In our information-based economy, organizations depend on the effective flow of information from both within and to the outside of the company. The qualification of effectiveness involves and includes success in key areas such as security, reliability, and timeliness of such processes.
File transfer tasks in themselves are typically repetitive, and the development of such processes often relies on similar logic. So, one might assume that user-written scripts would suffice, and they likely would for organizations completing only small or moderate volumes of transfers. But script maintenance comes with overhead that grows at least as fast as does the collection of scripts. And the research is consistent in that the volume of data, and thus volume of daily file transfers, is growing. Coupled with greater regulatory compliance requirements, visibility, control, and flexibility over data transfer activity become more important, and scripting becomes prohibitive.
One alternative involves the usage of a patchwork of legacy solutions, including technology-specific schedulers and custom or commercial file transfer management tools. But these inevitably become independent islands of automation that contribute to the complexity only seen when either the organization is examined from the 10000-foot view or, of course, when something goes wrong. The initial low costs and seemingly low overhead of these scheduling and automation silos accumulate over time, adding layers of expense, complexity, and barriers to organizational innovation and growth.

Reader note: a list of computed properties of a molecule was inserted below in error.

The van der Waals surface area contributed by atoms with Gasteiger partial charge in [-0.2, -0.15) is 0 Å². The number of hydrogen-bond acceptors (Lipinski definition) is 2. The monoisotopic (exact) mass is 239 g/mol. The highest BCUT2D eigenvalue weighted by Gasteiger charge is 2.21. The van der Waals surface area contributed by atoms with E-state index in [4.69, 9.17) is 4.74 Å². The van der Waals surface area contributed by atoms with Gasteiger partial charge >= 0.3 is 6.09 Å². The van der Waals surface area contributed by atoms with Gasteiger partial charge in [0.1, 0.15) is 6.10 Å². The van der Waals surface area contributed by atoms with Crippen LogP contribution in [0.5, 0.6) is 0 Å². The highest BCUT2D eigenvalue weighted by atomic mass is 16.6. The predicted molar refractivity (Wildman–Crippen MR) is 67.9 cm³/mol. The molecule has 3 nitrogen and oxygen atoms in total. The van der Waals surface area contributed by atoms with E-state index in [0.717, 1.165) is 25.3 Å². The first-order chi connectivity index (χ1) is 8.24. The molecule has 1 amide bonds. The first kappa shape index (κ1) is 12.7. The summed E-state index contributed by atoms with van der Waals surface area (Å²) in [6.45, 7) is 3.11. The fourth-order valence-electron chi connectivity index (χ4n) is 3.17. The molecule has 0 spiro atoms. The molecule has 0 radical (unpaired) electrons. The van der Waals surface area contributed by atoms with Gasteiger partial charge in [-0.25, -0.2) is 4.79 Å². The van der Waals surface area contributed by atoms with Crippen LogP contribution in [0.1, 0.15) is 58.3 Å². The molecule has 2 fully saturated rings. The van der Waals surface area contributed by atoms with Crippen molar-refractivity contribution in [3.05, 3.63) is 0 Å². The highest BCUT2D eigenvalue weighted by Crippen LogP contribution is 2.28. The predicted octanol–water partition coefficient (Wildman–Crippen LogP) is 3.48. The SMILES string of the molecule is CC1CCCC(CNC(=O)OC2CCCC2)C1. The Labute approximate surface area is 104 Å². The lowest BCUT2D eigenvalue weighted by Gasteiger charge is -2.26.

Taking into consideration this status quo, analyst firm Enterprise Management Associates (EMA), has released a new paper on file transfer automation, concluding that enterprise-class Workload Automation (WLA) tools are the most logical place to manage and control file transfer workflows.
Leading Workload Automation solution creator, Advanced Systems Concepts, Inc. (ASCI), agrees with EMA’s assertation. Because a strong Workload Automation solution is designed with the specific intention of supporting the consistent operation of mission-critical business processes, including but not limited to file movements, Workload Automation solutions become the ideal central interface as well as the control, integration, visibility, and productivity hotbed. Certainly, any Workload Automation solution under consideration must be able to support key file transfer capabilities through a combination of features like drag-and-drop integrations, built-in reliability checks, and parallel transfer capabilities, among others.
Read more in EMA’s new paper, Enterprise Automation Brings Confidence and Control to Managing File Transfers: